British Columbia Requires Seller Consent for Property Flipping

  • Finance Minister de Jong says measures will protect sellers
  • Canada province sees home prices soar on foreign demand

British Columbia is cracking down on a murky loophole that has fomented a surge in property prices in Vancouver, where the cost of residential homes rose faster than than in any other North American city last year.

The measures, announced Tuesday by Finance Minister Michael de Jong, take aim at a practice dubbed locally as "shadow flipping," where a property trades hands multiple times before a deal is closed, inflating its price in the process.

New regulations will force realtors drafting offers to seek sellers’ consent for flipping properties, de Jong said. Sellers will also be entitled to profit from so-called "contract assignments." If buyers choose not to seek such consent, the seller would be notified they need to seek professional advice before proceeding.

“The idea of course is to better protect sellers in the real estate market,” de Jong told reporters on a conference call from Victoria, British Columbia.

The crackdown comes amid a public outcry over the soaring home prices that has made Vancouver -- consistently ranked one of the most liveable cities in the world -- also increasingly unaffordable.

Home sales hit a record last month in the Pacific Coast city, where the price of a typical single-family home rose 30 percent to C$1.4 million ($1.1 million) in April from a year earlier, according to the city’s real estate board.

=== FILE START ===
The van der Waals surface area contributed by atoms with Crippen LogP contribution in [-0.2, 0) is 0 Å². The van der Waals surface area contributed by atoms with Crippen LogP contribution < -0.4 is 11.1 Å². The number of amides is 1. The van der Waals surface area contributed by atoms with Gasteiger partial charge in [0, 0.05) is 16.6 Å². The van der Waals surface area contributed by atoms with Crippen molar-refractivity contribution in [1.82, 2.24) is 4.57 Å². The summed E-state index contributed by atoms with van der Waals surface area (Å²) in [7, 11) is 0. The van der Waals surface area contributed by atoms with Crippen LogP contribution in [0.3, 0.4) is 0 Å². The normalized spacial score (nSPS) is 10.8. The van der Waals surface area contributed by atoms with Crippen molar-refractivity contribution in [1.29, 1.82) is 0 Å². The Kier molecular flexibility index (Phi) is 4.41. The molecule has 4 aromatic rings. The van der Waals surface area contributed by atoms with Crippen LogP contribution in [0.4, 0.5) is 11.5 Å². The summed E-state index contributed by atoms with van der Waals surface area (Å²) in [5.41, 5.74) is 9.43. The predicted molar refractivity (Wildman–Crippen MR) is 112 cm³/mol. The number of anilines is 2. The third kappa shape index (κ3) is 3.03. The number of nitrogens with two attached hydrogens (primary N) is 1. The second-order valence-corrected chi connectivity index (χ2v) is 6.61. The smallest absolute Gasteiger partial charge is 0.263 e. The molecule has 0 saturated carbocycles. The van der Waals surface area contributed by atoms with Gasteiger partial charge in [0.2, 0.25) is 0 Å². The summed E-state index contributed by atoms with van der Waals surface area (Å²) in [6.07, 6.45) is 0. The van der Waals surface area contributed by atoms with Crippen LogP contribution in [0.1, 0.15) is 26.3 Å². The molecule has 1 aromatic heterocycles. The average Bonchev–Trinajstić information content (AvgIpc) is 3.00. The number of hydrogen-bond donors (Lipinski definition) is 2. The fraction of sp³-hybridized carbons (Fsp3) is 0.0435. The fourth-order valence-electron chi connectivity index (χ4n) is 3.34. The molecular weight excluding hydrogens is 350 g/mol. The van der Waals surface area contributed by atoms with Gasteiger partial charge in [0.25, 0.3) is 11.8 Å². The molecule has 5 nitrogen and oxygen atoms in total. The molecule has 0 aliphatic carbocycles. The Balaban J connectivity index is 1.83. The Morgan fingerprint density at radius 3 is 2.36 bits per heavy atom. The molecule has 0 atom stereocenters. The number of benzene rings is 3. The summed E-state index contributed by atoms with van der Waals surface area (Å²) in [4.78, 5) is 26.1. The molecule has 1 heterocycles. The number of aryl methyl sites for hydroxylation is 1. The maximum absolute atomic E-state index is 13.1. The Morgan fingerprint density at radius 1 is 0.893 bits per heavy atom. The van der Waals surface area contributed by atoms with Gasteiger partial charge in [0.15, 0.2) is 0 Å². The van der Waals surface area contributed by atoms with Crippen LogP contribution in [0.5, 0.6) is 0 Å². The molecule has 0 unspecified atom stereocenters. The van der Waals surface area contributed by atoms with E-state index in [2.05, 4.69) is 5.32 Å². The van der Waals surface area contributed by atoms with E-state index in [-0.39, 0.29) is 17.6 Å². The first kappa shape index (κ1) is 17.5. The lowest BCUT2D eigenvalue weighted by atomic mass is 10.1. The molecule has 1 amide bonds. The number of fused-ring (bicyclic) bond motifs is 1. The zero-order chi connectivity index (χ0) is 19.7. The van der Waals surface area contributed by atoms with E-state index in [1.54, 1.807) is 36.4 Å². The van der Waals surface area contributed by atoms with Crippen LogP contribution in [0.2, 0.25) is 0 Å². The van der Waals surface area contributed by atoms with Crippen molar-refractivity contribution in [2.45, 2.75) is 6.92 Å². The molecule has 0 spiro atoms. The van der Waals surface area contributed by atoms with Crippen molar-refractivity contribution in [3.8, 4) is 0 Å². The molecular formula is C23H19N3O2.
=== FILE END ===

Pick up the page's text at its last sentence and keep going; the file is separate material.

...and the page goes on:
Demands for measures to dampen speculation by foreign investors have risen since the Globe and Mail newspaper revealed how brokers earn multiple commissions by reassigning a property contract to a string of buyers before the deal closes. The intermediary buyers profit when the contract is flipped and don’t pay land-transfer taxes which are only levied at closing.

The original seller earns less than the final sale price, while the end buyer pays an inflated price.

Ending shadow flipping "is a good first step to reduce the unhealthy speculation that is taking place in our housing market," Vancouver Mayor Gregor Robertson said in March. "We need to make sure that our housing is first and foremost for homes, not to be treated as a commodity."

De Jong also said new residency disclosure rules announced in February will take effect June 10. The new rules will require home buyers to disclose their citizenship to help the government monitor foreign ownership.

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